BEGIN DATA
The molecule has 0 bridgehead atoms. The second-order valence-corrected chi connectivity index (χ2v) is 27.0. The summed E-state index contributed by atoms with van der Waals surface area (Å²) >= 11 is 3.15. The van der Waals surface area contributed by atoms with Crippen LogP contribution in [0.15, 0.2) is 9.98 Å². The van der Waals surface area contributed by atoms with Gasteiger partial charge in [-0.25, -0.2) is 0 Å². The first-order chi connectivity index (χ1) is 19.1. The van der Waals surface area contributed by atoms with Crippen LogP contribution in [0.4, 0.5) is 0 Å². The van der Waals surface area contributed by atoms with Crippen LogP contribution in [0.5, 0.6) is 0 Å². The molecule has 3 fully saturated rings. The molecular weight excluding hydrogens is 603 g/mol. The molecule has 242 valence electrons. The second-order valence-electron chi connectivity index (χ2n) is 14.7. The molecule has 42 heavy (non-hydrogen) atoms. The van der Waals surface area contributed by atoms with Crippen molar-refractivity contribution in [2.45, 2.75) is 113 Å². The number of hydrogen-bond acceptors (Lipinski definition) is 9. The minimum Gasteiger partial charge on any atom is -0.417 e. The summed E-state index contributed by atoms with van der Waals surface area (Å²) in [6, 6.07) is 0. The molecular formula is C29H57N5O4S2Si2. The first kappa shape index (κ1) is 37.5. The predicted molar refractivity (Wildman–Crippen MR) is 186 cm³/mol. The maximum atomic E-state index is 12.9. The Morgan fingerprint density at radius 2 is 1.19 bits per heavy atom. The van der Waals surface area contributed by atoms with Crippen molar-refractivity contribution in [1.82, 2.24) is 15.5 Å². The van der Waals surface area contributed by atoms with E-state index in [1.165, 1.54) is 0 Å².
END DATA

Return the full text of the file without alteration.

The molecule has 0 bridgehead atoms. The second-order valence-corrected chi connectivity index (χ2v) is 27.0. The summed E-state index contributed by atoms with van der Waals surface area (Å²) >= 11 is 3.15. The van der Waals surface area contributed by atoms with Crippen LogP contribution in [0.15, 0.2) is 9.98 Å². The van der Waals surface area contributed by atoms with Gasteiger partial charge in [-0.25, -0.2) is 0 Å². The first-order chi connectivity index (χ1) is 19.1. The van der Waals surface area contributed by atoms with Crippen LogP contribution in [0.4, 0.5) is 0 Å². The van der Waals surface area contributed by atoms with Crippen LogP contribution in [0.5, 0.6) is 0 Å². The molecule has 3 fully saturated rings. The molecular weight excluding hydrogens is 603 g/mol. The molecule has 242 valence electrons. The second-order valence-electron chi connectivity index (χ2n) is 14.7. The molecule has 42 heavy (non-hydrogen) atoms. The van der Waals surface area contributed by atoms with Crippen molar-refractivity contribution in [2.45, 2.75) is 113 Å². The number of hydrogen-bond acceptors (Lipinski definition) is 9. The minimum Gasteiger partial charge on any atom is -0.417 e. The summed E-state index contributed by atoms with van der Waals surface area (Å²) in [6, 6.07) is 0. The molecular formula is C29H57N5O4S2Si2. The first kappa shape index (κ1) is 37.5. The predicted molar refractivity (Wildman–Crippen MR) is 186 cm³/mol. The maximum atomic E-state index is 12.9. The Morgan fingerprint density at radius 2 is 1.19 bits per heavy atom. The van der Waals surface area contributed by atoms with Crippen molar-refractivity contribution in [1.82, 2.24) is 15.5 Å². The van der Waals surface area contributed by atoms with E-state index in [1.165, 1.54) is 0 Å².